Who initiated it? The chief of staff to state Sen. Bill Cowsert, a co-sponsor of the bill, told the Macon Telegraph it “came to light through Kirby Smart at UGA.”

“The pure and only intention on this is,” state Rep. Earl Ehrhart, a UGA grad, said last spring, “so people don’t have access to find out who our schools are recruiting.”

It was to prevent state secrets from falling into the hands of enemies — you know, Bama, Florida, Putin.

After a spring practice, Smart was asked about the law. “I shouldn’t get any credit for that,” he said. “When I went over to the Capitol I was asked what’s the difference in our program and some programs I’ve been at in the past. One of the things I brought up (open records laws), there’s a difference.”

Smart declined follow-up questions. I just want to talk about football, he said, although he doesn’t do much of that, either. His press conferences are short, player availability is limited and he doesn’t even take live questions from callers on his radio show, just texts or emails.

Smart is following the path of his mentor, Bama coach Nick Saban. The limited access, the silence, the secrecy. I suppose if Saban ate a dill pickle before running onto the field, Kirby would down one, too.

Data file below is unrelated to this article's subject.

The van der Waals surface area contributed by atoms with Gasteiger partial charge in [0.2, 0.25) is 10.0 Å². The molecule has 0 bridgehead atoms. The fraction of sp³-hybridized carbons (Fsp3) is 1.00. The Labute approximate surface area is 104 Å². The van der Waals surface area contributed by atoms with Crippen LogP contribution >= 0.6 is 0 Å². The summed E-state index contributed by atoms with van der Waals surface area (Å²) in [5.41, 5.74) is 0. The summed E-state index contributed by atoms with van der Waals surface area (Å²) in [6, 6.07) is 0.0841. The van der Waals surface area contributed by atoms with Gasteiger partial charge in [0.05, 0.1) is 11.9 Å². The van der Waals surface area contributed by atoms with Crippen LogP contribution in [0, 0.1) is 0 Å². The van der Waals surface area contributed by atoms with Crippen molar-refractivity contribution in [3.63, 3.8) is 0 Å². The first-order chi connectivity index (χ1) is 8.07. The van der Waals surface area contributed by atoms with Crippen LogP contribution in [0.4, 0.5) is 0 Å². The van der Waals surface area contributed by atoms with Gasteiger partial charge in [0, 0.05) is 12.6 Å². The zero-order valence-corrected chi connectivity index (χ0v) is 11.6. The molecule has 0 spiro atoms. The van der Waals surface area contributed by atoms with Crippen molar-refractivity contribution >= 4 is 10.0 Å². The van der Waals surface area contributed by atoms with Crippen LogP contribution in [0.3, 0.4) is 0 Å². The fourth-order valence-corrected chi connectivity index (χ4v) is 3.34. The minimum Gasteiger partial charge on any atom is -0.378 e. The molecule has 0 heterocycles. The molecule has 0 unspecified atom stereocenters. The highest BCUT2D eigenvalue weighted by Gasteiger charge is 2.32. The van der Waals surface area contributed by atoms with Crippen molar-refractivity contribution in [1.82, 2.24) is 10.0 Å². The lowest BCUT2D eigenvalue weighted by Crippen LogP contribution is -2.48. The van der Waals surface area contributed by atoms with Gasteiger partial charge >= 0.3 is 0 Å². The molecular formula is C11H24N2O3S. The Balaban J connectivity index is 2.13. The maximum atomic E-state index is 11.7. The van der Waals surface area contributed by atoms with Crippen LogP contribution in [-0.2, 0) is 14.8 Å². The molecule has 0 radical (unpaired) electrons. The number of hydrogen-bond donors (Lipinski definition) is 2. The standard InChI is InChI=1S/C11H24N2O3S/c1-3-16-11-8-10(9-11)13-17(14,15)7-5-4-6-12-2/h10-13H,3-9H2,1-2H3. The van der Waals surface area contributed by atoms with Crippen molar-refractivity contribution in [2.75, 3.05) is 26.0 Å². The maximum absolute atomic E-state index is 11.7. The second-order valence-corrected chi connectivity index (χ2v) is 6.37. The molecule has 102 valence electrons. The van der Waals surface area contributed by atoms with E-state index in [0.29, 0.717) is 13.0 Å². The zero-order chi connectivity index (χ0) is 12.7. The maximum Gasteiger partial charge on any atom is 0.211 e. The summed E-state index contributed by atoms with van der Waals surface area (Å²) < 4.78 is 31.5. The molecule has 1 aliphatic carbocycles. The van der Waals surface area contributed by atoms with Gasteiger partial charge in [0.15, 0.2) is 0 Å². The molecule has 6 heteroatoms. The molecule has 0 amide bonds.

Last spring, UGA Athletic Director Greg McGarity complained that UGA’s athletics department had to work through mountains of records requests, almost 100 in the past four months. I called Atlanta police. They get 4,000 a year. And they answer in three days. McGarity did not respond to my request to talk.

Hollie Manheimer, head of the Georgia First Amendment Foundation, gets irritated thinking about how legislators sneaked the bill through. She said it’s broad enough to let universities stall release of expenditures, contract terms and NCAA discipline inquires and complaints. She also worries about other public agencies wanting secrecy expansions.

“They got 90 days for no good reason,” she said. “Who else is going to seek extensions?”

It turns out no other SEC school has anywhere near a 90-day wait. Even Alabama must respond in a “reasonable” amount of time. And 90 days ain’t reasonable.

So, let’s return to the contention that other schools want to spy on UGA’s recruits. In May, Chip Towers and our colleague, DawgNation writer Seth Emerson, filed an open records request on all open records requests that came in about recruits. Were there hundreds of requests ? Thousands? Nope, only two. And they came from Athens’ newspaper, not other schools.

One more thing, about the impact. Emerson has five or six pending requests. One goes back to August, when Alabama and UGA played tug of war with a cornerback named Maurice Smith, who ultimately transferred to Athens.

Emerson is still waiting for his records requests concerning that transfer. From August!

He calls it “getting 90-dayed.”

“We don’t get it when it’s fresh,” Emerson said. “But we’re still going to write the story.”

Not writing just lets the scoundrels win.

So get ready to one day read that preseason story. Maybe before the end of the season.